BIRMINGHAM, England — I gripped the phone, trying to make out the words on the crackling line. There was a moment of silence before the voice at the other end spoke: “I’m sorry, but your son is dead.”
It was the call I had feared for months. How was I going to tell Rasheed’s sisters that their brother, a fighter for the so-called Islamic State, had been killed in an airstrike somewhere on the Syria-Iraq border? How would I answer their questions? I had none myself. Nor any body to grieve over. All I wanted was to hold him for one last time and say goodbye.
Rasheed was born on April 26, 1996, in the town in Wales where I had lived for most of my life. I was brought up an Anglican but converted to Islam in my late teens; my new faith gave me solace and meaning after a difficult childhood. The man I later met and married was also Muslim, from Algeria. Life as members of a Muslim minority in a small provincial town was not easy, so we moved our growing family to Birmingham.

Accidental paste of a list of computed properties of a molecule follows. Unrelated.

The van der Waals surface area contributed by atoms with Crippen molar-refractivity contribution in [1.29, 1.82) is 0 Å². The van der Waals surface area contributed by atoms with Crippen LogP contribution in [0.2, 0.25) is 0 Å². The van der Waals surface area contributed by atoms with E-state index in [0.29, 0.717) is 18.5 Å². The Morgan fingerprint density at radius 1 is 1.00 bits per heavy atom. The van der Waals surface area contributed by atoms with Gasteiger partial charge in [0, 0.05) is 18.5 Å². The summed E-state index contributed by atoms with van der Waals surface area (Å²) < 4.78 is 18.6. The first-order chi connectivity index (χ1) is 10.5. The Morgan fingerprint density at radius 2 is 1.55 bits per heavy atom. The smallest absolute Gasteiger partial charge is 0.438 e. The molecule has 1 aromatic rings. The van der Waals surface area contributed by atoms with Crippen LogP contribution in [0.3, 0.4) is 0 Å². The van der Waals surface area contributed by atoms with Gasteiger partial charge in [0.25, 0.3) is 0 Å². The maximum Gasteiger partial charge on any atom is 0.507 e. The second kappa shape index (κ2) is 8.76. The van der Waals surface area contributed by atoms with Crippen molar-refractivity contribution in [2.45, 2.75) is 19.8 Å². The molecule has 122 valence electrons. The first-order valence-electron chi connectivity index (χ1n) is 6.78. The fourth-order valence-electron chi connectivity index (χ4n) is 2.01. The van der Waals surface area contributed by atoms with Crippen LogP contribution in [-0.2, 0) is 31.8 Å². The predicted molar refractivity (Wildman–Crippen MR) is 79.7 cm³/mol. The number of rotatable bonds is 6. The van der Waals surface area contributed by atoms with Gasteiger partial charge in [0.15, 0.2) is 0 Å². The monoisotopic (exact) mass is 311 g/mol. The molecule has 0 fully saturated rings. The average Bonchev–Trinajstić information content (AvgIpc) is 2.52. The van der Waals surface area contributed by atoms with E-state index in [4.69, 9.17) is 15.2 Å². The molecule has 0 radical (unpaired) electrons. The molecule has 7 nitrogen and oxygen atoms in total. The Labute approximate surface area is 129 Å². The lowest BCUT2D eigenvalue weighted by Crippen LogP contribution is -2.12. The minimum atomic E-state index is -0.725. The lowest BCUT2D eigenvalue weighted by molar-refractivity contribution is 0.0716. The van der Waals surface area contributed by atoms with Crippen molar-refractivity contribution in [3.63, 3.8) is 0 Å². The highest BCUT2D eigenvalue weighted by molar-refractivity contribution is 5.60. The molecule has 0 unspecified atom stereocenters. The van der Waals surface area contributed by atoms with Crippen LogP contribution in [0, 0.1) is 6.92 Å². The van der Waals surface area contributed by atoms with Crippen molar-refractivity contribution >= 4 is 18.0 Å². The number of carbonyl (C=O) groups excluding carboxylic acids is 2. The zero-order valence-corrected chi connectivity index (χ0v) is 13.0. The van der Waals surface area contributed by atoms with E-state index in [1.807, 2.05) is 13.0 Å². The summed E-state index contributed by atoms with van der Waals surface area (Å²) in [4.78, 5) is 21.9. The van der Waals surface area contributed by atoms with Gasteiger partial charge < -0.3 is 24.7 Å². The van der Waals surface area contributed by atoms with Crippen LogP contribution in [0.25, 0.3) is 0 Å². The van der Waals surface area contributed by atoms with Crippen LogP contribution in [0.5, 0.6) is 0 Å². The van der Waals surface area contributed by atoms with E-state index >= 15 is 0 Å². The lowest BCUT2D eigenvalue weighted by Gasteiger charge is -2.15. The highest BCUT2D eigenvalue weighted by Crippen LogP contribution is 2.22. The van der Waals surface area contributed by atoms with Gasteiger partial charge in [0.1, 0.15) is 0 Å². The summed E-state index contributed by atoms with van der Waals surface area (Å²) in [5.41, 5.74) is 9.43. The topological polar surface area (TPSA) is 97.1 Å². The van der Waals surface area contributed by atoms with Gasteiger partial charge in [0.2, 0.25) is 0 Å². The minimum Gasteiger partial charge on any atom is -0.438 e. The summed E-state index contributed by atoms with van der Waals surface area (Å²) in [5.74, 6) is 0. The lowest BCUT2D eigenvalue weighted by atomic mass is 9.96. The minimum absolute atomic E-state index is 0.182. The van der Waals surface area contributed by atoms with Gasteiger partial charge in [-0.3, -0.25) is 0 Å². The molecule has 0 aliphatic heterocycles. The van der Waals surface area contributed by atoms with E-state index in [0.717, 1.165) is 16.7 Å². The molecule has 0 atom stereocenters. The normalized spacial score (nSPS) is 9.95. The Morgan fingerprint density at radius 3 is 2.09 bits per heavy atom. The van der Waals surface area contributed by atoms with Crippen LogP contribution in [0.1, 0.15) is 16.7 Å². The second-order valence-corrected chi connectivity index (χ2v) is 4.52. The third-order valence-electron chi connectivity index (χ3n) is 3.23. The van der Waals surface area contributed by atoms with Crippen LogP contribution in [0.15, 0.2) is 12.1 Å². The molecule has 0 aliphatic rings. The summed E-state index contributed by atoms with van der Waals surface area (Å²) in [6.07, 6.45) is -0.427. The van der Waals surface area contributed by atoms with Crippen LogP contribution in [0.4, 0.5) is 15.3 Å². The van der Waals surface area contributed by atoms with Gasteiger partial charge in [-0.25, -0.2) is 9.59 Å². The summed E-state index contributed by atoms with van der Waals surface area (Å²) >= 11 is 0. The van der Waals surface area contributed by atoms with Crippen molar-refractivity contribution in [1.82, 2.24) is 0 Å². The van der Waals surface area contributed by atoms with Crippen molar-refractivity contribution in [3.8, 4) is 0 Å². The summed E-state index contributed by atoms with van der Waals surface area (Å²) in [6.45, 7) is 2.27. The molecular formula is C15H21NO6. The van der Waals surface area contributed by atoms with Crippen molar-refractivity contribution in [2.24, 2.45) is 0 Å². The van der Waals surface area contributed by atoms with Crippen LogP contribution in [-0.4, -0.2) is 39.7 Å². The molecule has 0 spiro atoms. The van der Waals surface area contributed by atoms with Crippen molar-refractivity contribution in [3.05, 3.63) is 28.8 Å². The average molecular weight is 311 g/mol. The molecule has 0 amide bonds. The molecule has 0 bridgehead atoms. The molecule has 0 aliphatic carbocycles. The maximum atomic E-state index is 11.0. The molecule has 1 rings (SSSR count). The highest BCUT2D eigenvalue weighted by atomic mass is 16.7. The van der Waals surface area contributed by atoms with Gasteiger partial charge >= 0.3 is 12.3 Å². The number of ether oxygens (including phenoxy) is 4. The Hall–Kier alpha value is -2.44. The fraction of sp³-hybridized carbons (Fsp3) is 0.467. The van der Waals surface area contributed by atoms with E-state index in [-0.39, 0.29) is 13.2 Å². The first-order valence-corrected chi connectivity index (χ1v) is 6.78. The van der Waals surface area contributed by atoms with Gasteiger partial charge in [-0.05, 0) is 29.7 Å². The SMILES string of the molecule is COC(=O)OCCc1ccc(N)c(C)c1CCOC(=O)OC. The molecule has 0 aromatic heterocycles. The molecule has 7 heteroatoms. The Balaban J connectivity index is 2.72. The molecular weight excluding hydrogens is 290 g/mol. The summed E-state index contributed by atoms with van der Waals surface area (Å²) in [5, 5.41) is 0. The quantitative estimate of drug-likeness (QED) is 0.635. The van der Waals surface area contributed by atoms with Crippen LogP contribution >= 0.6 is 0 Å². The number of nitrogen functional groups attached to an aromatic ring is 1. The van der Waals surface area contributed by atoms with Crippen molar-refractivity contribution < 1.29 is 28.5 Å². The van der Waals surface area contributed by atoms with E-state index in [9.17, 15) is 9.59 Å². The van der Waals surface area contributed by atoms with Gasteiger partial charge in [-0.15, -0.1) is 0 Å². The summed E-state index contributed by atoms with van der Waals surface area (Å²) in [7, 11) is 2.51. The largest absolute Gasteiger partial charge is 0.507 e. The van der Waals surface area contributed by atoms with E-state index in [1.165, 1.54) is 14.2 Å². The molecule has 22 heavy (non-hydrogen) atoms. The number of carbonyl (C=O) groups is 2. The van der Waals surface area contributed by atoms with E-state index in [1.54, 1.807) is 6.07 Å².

Rasheed was a happy, excitable boy with a zeal for nearly everything. He had big, green eyes and a smile that radiated across his face. He could be mischievous, playing pranks on his sisters, who would scream and chase him around the house in protest. This only gave him fits of laughter. It was a noisy household, a little crazy at times, but this was my family and my children. I loved them, and we were contented.
by Nicola Benyaha